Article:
The Horrea of Artemis is a large store building, with an average width of 30 meters. It is situated behind the Porticus of the Triumphal Arches, i.e. the Arch of Caracalla, that was built between the porticus and the theatre. The porticus is in front of a row of shops, and has been dated to the reign of Commodus.
In the south-east corner of the courtyard of the store building the remains were found of the peristylium of a late-republican domus. The present building has been dated to the Trajanic period (opus mixtum). In the Severan period and later some modifications took place in the north-west part and on the south side, where an apse was added.
The building consists of a courtyard without porticus, with rooms to the west, east and south. It was entered from the Decumanus through an entrance corridor flanked by shops. Here the level is c. 1 meter higher than the Decumanus. The threshold of the entrance to the courtyard is 2.30 wide and framed by brick pilasters. It has pivot holes for doors opening inwards. To the east is a narrow door, c. 1.20 wide, with a smooth marble threshold with two pivot holes.
The average width of the doors of the rooms around the courtyard is 1.75. A door in the east wall leads to a narrow alley (c. 2 meters wide) between the building and the Horrea di Hortensius (V,XII,1). Brick buttresses (0.60 x 0.60) were set against the back wall of the rooms in the south-east part. There are no remains of staircases. In the courtyard is a large underground cistern.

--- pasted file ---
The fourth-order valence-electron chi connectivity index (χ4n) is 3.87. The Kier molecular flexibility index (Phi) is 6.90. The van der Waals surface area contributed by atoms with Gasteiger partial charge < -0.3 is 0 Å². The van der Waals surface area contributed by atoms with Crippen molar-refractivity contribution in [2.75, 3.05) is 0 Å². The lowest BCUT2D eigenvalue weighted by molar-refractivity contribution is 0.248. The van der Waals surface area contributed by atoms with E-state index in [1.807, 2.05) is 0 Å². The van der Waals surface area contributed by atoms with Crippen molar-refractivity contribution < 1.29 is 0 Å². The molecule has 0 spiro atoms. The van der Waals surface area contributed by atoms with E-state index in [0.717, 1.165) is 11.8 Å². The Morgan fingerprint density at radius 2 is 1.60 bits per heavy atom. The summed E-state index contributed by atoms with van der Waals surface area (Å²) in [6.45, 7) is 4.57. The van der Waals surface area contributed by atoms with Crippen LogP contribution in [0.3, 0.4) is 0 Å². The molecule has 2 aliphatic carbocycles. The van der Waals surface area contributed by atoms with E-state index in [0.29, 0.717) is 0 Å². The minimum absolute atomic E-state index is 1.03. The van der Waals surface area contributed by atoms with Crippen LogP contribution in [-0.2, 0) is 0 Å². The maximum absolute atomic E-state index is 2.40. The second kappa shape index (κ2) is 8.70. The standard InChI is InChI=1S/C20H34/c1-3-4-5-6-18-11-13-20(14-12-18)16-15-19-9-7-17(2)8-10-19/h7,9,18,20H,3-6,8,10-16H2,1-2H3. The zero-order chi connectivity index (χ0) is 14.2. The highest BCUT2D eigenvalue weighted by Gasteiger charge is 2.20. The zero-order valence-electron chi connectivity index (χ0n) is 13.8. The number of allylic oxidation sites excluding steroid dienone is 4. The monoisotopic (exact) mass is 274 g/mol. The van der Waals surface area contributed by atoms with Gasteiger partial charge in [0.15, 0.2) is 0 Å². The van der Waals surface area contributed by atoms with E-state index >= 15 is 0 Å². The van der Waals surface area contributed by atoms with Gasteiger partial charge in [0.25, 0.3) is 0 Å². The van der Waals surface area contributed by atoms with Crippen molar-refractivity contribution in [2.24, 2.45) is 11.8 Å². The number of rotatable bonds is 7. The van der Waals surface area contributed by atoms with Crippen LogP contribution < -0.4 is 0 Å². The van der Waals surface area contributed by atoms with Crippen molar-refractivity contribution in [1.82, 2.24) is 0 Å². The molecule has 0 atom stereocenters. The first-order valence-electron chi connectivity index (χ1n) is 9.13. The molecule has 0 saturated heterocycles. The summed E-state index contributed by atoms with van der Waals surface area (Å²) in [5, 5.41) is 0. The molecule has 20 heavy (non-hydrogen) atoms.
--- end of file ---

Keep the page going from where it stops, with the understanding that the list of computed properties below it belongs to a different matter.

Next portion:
The building was named after a fragment of a wall-painting with a depiction of Artemis-Diana (the precise place of discovery has not been published yet). It has been dated to the late second or early third century. It shows three deities in a row, two full standing figures and one bust, all turned slightly towards the left. The juxtaposition and the dominating presence of the deities suggest, that the painting comes from a shrine. The first figure is male, largely naked, having in his left hand a slightly curved stick of which the upper part is missing, while his right arm is lost, as is his head. To his left is a low tree, to his right an animal, according to R. Calza and Helbig a panther. They therefore identify the figure as Dionysus. The second and third figure are in a separate compartment. To the left is a hunting Diana, to the reight a veiled, female bust. It has been suggested that this is Aurora (R. Calza), or Terra Mater (Helbig). Below the deities is a garden scene.
Plan of the buildings. After SO I.